The sprawling industrial city of Detroit, the oldest city in America's Midwest, began life as a trading post when French explorer Antoine de la Mothe Cadillac landed on the banks of the Detroit River in 1701 and established a fort. He was later removed because of bad conduct, but unlike its outpost commander, the settlement of Detroit was flourishing. In 1796 Detroit officially became American, and by the early 19th century had already earned a reputation as a centre for the manufacturing industry, particularly kitchen ranges. As most people now know, however, Detroit did not go on to become the stove-making capital of the world. The city is renowned as the automotive centre of the globe, birthplace of the motorcar and home to some of the nation's top brands. Originally automobile empires were established by Detroit families like Ford, Olds, Chevrolet and Dodge, which have become household names, thanks to the invention and perfection of the motor vehicle production assembly line, which began in Detroit.
It is not only hard work and industrial enterprise that drives Detroit, however. The city in southeast Michigan is also famous for the Motown record label, founded by former autoworker Berry Gordy Jr, which has introduced the world to stars such as Stevie Wonder, Michael Jackson, the Temptations and Diana Ross, to name but a few.
Modern 'Motown' Detroit is a little decayed and shabby, having suffered a decline in fortunes, but efforts are being made to increase the city's appeal as a tourist destination, and there are several attractions worth seeing. In the downtown area new hotels and restaurants are appearing to complement the sports stadium, and there is a focus on the arts, particularly in the city's historic theatre district. The Renaissance Center, a group of seven interconnected skyscrapers, provides the best views of downtown Detroit.
Henry Ford, the son of a farmer, built his first car in Detroit in 1896. There was nothing too amazing about this feat, because cars had been around for some time. What was unique to Ford's invention was the moving assembly line, which enabled him to literally put the world on wheels. Henry Ford's legacy is found at every turn in his hometown, Detroit, so it is unsurprising that the city's most popular and prominent tourist attraction was founded by him in 1929. The Henry Ford Museum is spread over more than 36 hectares (90 acres) in Dearborn, just outside of metro-Detroit, and encompasses five different venues. Together they bring the whole American experience to life, using exhibits, demonstrations, programmes and re-enactments to showcase American life and its people. Ford amassed most of the exhibit collection, including tens of thousands of ordinary objects, items associated with illustrious Americans, and numerous inventions documenting technological advances. Among the exhibits is the limousine in which John F. Kennedy was assassinated, Edgar Allan Poe's writing desk, and George Washington's camp bed. For lovers of Americana this attraction is a joy.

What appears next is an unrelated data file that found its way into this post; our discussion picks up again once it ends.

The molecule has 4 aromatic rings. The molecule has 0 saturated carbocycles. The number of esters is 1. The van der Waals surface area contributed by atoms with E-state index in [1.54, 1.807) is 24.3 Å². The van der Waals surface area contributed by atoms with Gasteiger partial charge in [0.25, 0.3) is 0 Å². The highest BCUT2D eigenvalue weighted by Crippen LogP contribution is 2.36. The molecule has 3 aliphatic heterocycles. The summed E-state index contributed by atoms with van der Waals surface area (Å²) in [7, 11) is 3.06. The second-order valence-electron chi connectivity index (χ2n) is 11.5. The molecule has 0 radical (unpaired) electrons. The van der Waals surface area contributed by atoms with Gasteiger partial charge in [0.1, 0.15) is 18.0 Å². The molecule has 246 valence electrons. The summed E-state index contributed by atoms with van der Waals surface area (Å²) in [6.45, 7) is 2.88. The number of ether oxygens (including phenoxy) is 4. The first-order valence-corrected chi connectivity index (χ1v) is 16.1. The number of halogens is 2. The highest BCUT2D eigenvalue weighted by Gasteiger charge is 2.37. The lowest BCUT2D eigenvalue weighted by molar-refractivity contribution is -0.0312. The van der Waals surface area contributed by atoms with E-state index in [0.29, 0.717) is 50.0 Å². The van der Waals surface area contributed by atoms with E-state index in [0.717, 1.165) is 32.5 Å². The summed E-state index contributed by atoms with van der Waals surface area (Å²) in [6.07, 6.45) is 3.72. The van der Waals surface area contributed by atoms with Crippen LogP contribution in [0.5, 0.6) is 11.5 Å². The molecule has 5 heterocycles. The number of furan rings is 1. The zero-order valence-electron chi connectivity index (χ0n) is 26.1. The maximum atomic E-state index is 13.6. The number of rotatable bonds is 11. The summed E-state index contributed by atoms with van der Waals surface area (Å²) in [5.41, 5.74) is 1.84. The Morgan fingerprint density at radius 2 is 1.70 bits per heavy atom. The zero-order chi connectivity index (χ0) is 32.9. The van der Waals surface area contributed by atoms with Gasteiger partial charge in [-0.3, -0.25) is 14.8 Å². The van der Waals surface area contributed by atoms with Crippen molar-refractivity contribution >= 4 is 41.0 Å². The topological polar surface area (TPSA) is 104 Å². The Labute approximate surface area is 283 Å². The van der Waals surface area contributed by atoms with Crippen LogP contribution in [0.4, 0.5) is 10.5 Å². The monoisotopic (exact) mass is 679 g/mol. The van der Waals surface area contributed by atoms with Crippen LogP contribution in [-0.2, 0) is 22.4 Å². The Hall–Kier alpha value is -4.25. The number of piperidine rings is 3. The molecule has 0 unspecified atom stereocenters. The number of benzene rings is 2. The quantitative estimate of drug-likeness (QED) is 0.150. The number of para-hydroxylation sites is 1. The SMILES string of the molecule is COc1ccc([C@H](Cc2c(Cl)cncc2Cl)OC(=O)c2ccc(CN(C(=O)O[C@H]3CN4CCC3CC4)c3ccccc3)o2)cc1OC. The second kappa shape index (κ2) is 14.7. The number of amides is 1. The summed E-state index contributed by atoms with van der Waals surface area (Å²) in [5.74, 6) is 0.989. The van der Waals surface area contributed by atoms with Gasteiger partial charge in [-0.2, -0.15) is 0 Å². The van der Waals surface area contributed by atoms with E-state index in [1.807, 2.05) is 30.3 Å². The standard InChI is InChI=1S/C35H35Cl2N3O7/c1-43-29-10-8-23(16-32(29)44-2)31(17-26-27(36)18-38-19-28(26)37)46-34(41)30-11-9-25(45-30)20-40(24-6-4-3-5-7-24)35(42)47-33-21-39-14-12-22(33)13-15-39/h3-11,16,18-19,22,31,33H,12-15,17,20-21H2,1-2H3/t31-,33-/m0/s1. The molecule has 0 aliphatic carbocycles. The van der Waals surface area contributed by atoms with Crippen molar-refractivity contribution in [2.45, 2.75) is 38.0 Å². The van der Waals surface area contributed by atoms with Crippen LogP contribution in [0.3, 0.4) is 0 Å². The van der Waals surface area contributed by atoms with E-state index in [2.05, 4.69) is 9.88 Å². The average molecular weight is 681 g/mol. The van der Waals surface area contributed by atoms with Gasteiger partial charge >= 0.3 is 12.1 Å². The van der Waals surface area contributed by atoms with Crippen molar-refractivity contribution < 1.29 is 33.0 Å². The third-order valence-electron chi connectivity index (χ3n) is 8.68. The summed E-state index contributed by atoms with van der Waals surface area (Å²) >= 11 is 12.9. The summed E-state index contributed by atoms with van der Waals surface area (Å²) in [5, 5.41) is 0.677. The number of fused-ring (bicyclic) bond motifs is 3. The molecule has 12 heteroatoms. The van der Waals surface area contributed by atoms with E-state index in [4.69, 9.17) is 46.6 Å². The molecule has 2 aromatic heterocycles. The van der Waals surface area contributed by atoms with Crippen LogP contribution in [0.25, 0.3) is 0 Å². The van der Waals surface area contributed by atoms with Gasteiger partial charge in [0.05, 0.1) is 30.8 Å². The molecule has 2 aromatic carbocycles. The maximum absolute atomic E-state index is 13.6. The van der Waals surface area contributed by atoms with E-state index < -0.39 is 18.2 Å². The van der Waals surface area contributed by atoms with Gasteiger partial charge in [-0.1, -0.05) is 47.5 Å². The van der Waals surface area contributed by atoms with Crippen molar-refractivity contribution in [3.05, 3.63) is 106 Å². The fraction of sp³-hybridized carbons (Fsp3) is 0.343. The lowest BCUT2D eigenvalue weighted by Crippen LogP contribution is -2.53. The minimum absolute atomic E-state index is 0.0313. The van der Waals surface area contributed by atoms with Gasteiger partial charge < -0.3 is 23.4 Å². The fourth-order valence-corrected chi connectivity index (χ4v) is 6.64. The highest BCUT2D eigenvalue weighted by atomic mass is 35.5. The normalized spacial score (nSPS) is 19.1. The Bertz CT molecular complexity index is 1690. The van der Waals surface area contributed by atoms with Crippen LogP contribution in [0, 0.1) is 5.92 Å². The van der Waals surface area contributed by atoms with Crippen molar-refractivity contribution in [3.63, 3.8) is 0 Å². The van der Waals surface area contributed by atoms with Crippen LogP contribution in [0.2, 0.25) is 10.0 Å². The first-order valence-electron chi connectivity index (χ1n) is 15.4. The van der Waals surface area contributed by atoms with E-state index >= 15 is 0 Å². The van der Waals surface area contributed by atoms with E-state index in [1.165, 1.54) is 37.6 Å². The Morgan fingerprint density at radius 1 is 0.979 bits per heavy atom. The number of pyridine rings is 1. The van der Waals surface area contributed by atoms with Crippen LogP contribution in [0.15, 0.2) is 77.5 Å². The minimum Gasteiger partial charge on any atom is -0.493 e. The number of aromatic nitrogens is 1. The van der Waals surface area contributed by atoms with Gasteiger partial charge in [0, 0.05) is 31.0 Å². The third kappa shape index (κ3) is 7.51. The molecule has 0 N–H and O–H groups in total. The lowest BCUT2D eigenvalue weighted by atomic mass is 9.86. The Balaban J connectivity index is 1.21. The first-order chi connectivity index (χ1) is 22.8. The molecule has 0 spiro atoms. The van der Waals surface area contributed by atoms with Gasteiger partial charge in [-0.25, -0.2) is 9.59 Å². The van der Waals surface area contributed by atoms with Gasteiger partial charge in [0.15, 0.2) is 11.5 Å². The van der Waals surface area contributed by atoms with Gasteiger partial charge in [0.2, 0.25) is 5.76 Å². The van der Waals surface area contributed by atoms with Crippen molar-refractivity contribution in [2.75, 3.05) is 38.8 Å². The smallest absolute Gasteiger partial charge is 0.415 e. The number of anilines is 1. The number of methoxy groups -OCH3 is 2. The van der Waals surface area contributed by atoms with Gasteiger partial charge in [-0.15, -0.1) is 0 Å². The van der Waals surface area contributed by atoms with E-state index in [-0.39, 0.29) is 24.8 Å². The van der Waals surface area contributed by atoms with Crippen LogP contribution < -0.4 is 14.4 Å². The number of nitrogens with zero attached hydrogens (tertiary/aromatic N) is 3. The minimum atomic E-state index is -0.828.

Car buffs the world over are drawn to Detroit's Automotive Hall of Fame, close to the Henry Ford Museum in Oakwood Boulevard, Dearborn, which is the public programme and exhibition centre for the worldwide motor vehicle industry. The venue features entertaining and enlightening exhibits about the people who drive the industry. Visitors can indulge in interactive events like designing their own car and taking part in safety demonstrations. Even those who do not consider themselves petrol heads should enjoy a visit to this attraction; one can hardly explore Detroit without gaining some insight into the car manufacturing industry upon which the city was built.